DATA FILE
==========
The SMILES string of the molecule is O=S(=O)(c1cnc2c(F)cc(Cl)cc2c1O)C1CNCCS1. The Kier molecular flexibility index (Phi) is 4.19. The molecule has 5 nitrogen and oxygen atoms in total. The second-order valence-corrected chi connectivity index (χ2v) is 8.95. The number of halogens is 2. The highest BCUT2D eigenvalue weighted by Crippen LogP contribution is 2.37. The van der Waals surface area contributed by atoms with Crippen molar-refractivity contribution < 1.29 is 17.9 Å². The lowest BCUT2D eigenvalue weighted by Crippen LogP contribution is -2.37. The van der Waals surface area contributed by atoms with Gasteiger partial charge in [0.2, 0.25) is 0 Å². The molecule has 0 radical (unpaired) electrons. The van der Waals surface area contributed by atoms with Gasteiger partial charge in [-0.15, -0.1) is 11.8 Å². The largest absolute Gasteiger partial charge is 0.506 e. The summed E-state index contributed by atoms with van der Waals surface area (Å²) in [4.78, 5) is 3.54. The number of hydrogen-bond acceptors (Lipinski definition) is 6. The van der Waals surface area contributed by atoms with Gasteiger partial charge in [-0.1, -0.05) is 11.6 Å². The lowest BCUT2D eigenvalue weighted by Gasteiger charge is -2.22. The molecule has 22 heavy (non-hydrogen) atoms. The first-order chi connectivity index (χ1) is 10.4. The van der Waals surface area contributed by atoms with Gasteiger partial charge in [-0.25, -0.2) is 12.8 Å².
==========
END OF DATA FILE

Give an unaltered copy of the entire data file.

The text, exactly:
The SMILES string of the molecule is O=S(=O)(c1cnc2c(F)cc(Cl)cc2c1O)C1CNCCS1. The Kier molecular flexibility index (Phi) is 4.19. The molecule has 5 nitrogen and oxygen atoms in total. The second-order valence-corrected chi connectivity index (χ2v) is 8.95. The number of halogens is 2. The highest BCUT2D eigenvalue weighted by Crippen LogP contribution is 2.37. The van der Waals surface area contributed by atoms with Crippen molar-refractivity contribution < 1.29 is 17.9 Å². The lowest BCUT2D eigenvalue weighted by Crippen LogP contribution is -2.37. The van der Waals surface area contributed by atoms with Gasteiger partial charge in [0.2, 0.25) is 0 Å². The molecule has 0 radical (unpaired) electrons. The van der Waals surface area contributed by atoms with Gasteiger partial charge in [-0.15, -0.1) is 11.8 Å². The largest absolute Gasteiger partial charge is 0.506 e. The summed E-state index contributed by atoms with van der Waals surface area (Å²) in [4.78, 5) is 3.54. The number of hydrogen-bond acceptors (Lipinski definition) is 6. The van der Waals surface area contributed by atoms with Gasteiger partial charge in [-0.1, -0.05) is 11.6 Å². The lowest BCUT2D eigenvalue weighted by Gasteiger charge is -2.22. The molecule has 22 heavy (non-hydrogen) atoms. The first-order chi connectivity index (χ1) is 10.4. The van der Waals surface area contributed by atoms with Gasteiger partial charge in [-0.25, -0.2) is 12.8 Å².